The Republican lawsuit targets reinsurance that helps insurance companies provide universal coverage without accounting for pre-existing conditions.
July 13--A newly formed group of Colonial Beach residents are voicing frustration about the town's budget and school funding.
While school supporters have asked the council to support the school system financially, Colonial Beach Concerned Citizens is asking the town to take a step back.
The group formed two months ago after a heated public hearing over a proposed 23-cent tax increase per $100 of assessed value in the town's real estate tax rate.
Nine members of the group attended Thursday night's Town Council meeting. They including Lorraine Blancke, who spoke as the group's main representative.
"We want to help you help this town," she said to the council.
The group is mainly concerned about the cost of relocating several hundred elementary students in the fall to the high school campus, and cuts to the 2015 town budget that total almost $400,000.
The concerned citizens asked questions about a memorandum of understanding still being drafted between the school and the town.
The memorandum will address the old high school property's future and the repayment of bond money used for the elementary school relocation.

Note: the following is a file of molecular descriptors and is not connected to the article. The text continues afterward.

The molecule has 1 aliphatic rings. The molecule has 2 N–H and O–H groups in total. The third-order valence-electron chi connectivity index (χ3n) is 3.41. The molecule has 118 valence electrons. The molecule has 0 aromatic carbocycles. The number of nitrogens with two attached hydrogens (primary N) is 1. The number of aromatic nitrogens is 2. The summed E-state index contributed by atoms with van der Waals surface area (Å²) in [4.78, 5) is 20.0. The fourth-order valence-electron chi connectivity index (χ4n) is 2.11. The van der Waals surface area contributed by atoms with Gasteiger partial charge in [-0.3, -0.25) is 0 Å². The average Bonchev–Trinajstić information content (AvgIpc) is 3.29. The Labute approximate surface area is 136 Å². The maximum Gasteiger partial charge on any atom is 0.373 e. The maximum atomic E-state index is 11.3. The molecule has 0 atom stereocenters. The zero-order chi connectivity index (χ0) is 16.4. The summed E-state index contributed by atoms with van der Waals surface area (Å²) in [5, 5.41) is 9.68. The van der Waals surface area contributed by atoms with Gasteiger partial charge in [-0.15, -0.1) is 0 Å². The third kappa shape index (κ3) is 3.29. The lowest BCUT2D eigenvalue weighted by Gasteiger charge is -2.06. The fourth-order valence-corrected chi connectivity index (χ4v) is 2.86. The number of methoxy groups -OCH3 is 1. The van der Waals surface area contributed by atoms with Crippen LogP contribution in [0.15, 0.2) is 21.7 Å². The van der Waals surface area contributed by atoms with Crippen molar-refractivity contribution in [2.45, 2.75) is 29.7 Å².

The burned former high school will be turned over to the town after the School Board receives an insurance settlement, and proceeds from the sale of the old high school will pay back the relocation bond, Mayor Mike Ham said.
Still, the group does not approve of funding the school when cuts to the town budget are a result. Cuts include $30,000 from street improvements and $110,000 for roads and drainage in Riverside Meadows.
"The Town Council must take an interest in protecting its citizens," group member Jean Conaty said.
Other questions raised by the group include: whether the School Board provides a full account of school expenditures; if town taxpayers pay for non-local students to attend Colonial Beach schools; and how many high school students attend and complete college after graduation.
The group also asked for a cost-benefit analysis of combining the town school system with Westmoreland County Public Schools.
Blancke said keeping the schools in Colonial Beach is not helping the taxpayers or the students.
"The tax base of Colonial Beach just can no longer afford to pay for a private school system inside the town," Blancke said after the meeting.
The Town Council agreed to answer the group's questions within a week.
"I think we were recognized and I hope that moving forward there will be some answers coming from this," Blancke said.
Regina Weiss 540/374-5444
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